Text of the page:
Oh no, four of you? That’s not fair – it feels like I have extra work to do or something. OK, enough complaining, let’s get it moving. Ahem. Ledge Walker jams the sound of distant trains down your earpipe while subtly teasing rhythm. The timbre changes and shifts in intensity challenge the listener to keep quiet and still and not scream as it overtakes all sensory inputs. Misnomr forgot the “e” but NEVER FORGOT the “Head on the Tracks” – and who could blame them? Five pieces devoted to an unthinkable discovery, each more terrifying than the last, especially with all that synth and static and disembodied voices piercing the synth and static. And speaking of terrifying, is there anything more dread-inducing than a Misery Ritual? No there is not. As such, Misery Ritual fires walls of unreal sound that splinter and shatter into millions of hellish fragments that pierce your mind like digital shrapnel. And of course there’s Burial Weavings wrapping the whole thing up like a funeral shroud, creeping up like a distant whirlwind, getting ever closer like an approaching funnel cloud, its roar increasing as it comes closer. By the time it’s upon you the klaxons and alarms are sounding, but it’s too late. It rips the roof off your mind and scatters your brain to the four compass points. How’s THAT for a wrap-up!


BUBBA CRUMRINE – How Brightly Can You Burn? (The Death of Youth)

Like I needed the reminder that I’m getting old, that my youth is receding faster and faster by the day (no hairline jokes – mine is still pretty good). Clearly referencing the “burn out” / “fade away” fork in the ol’ life-choice road, Bubba Crumrine wonders that about himself. And although I answer the question with “Not very brightly – I’m doing the sloooooow fade thing quite well, thanks,” he may have a different take on it all. In fact, he may be fading too if this dark take is any indication. Comprised of what sound like a six mini hymns (indeed, one is even called “Returnal Hymn”), “How Brightly Can You Burn?” is a methodical approach to self-dissection. You can even hear Crumrine sawing away between introspective haunts, as indeed “Burial of Ridges” sounds as though he’s sawing away at his own head to literally get at what’s inside there. But beauty often intrudes on the violence, even if it’s cathartic or decaying beauty. And you gotta take the bad with the good anyway. Maybe the question is, why even burn or fade? Just frickin’ light up the night sky with your internal beacon – we’ll observe and report back whether it burns you up or you survive it.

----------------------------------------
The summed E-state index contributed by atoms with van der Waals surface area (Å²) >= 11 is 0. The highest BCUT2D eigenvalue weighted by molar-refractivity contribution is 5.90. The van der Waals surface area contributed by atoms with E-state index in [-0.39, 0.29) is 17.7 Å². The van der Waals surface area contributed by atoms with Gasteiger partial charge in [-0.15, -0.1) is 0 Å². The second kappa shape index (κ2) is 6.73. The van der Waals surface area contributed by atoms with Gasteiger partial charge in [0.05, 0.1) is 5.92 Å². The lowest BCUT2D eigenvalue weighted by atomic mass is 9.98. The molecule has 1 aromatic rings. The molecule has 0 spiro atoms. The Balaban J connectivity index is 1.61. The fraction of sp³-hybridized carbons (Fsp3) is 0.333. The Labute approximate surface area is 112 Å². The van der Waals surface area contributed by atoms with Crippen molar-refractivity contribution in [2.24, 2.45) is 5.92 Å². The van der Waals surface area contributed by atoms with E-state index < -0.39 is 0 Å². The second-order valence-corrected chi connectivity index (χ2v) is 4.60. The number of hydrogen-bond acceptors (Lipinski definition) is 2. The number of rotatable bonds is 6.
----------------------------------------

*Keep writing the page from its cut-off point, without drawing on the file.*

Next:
LEAAVES – Death Metric

I feel like I haven’t heard from Nate Wagner in a while, and I’m not sure if that’s my fault or his, but it’s sure nice to see a Leaaves tape in this set. And as I’ve come to expect, Nate bridges this world and the next in effervescent and radiant synthesizer. This is a departure from the rest of the Orb Tapes ogres noted earlier, with the exception of Bubba Crumrine perhaps, but Nate’s delicate touch stands in stark contrast to the heavy metals dripping soullessly down the fronts of your speakers. I don’t mean for that to sound like a bad thing, it’s all just … different. And so “Death Metric” confronts death too, the rapture, drowning (ahem), being lost, and, how can we ignore them, chemtrails. Everything takes on a dizzying spectral hue when Nate Wagner’s around, even when he’s “Drowning the Neighbors Out” with his Unikitty version of unceasing noise. Who am I kidding – the only thing drowned out by Leaaves is unpleasantness, and I just want to hug “(I Scream, You Scream, We All Scream for) Chemtrails,” not only for its delightful title but also for its sheer overall delightfulness. Those synths are just gorgeous, like rainbow-colored clouds across the pinkest sky. Or like chemtrails.